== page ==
After 10 years of owning and operating the pet services agency Pattering Paws, Lynne Parriott has developed a respect for the bond between owners and their pets. “The pet may be the most important thing in this person’s life,” she says. “Pet sitters need to understand the client, as well as the pet.” And because pet owners care so strongly about their furry (or feathered) friends, it takes a lot of trust to place them in someone else’s care when they go away on a trip.

We asked several experts, and they all suggested meeting with the potential pet sitter—preferably in the pet’s home—before the job starts. One of the first things to determine is where the pet, and the sitter, will stay. Will the sitter spend the night with the pet, and if not, how often

will they visit? Pet sitter Kara Chapman says she sometimes brings the pets to her own home, or if the client prefers, she stays at their home and cares for other needs around the house, such as bringing in the

mail. “It helps because looks like there’s someone at the house, coming in and out and turning on the lights and being seen with the dog.” Staying at the owner’s home helps maintain the pet’s normal schedule and can be less stressful for the animal, she notes. In addition to caring for the pets, she often takes photos or video on her cell phone that she sends to the owner throughout the trip. “You can see them playing or sleeping. I think it’s cool that you can see what the dog is up to,” she says.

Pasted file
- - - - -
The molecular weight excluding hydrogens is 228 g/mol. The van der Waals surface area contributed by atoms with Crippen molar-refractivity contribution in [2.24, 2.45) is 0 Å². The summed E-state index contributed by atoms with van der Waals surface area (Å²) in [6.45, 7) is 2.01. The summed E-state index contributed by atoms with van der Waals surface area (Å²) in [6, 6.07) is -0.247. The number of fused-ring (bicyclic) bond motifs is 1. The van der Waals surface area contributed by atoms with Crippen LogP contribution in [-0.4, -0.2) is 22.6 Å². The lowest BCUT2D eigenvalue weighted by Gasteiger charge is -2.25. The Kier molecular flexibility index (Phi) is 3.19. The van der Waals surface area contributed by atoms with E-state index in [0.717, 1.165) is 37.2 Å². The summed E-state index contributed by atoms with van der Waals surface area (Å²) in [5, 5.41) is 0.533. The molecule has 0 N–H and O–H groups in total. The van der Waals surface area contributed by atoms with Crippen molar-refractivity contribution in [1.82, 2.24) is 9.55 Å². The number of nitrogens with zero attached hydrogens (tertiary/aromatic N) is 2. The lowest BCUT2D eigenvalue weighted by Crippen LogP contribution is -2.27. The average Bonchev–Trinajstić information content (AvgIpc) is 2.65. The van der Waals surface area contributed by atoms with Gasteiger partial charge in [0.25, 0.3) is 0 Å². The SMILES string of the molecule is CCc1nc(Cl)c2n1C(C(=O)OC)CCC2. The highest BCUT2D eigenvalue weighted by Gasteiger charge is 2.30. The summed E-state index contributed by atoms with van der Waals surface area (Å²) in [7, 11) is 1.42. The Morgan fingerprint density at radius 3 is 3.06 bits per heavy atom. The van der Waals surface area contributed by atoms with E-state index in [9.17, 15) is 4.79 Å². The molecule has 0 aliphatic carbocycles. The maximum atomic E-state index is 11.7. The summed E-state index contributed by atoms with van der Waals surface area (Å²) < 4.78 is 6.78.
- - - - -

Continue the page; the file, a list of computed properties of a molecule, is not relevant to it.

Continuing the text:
Kaya Gaut, owner of Kaya’s Pet Nanny Service, says references are a great way of getting to know more about a potential sitter. “Call someone the person has dealt with, and hopefully more than once,” she says. “Have a list of questions—not only did they take care of the dog, but did they respect your home, did they respect your privacy? Ask about the things that are important to you.” When you have an initial meeting with the sitter, pay attention to how they conduct themselves and whether they communicate with you well, she says. “A level of integrity is important when you’re staying in someone’s home,” she notes.

Whether you’re considering an individual or a pet-sitting company, Parriott suggests looking into their track record. “Look at the longevity of the company. You want a company that doesn’t have a high turnover in their employees; and if you use them more than once, it should be the same employee on a consistent basis.” Also, when they meet the dog, note how they’re interacting with it. If they’re not talking to the dog, petting it or offering treats, that might be a red flag, she says—unless the pet is extremely shy around strangers and obviously doesn’t want the attention.

Although it’s hard to leave your pet at home, “dogs transfer their affection faster than most owners would ever believe! Once the owner is gone, if you love on them and feed them, they’ll be jumping for joy when you come in the door,” Gaut notes. “It’s a rare dog that doesn’t warm up to you pretty quickly. I tell my clients that to help them feel more comfortable: It’s not like they’re abandoning their dog. The dog doesn’t feel abandoned as long as he’s loved and taken care of.”

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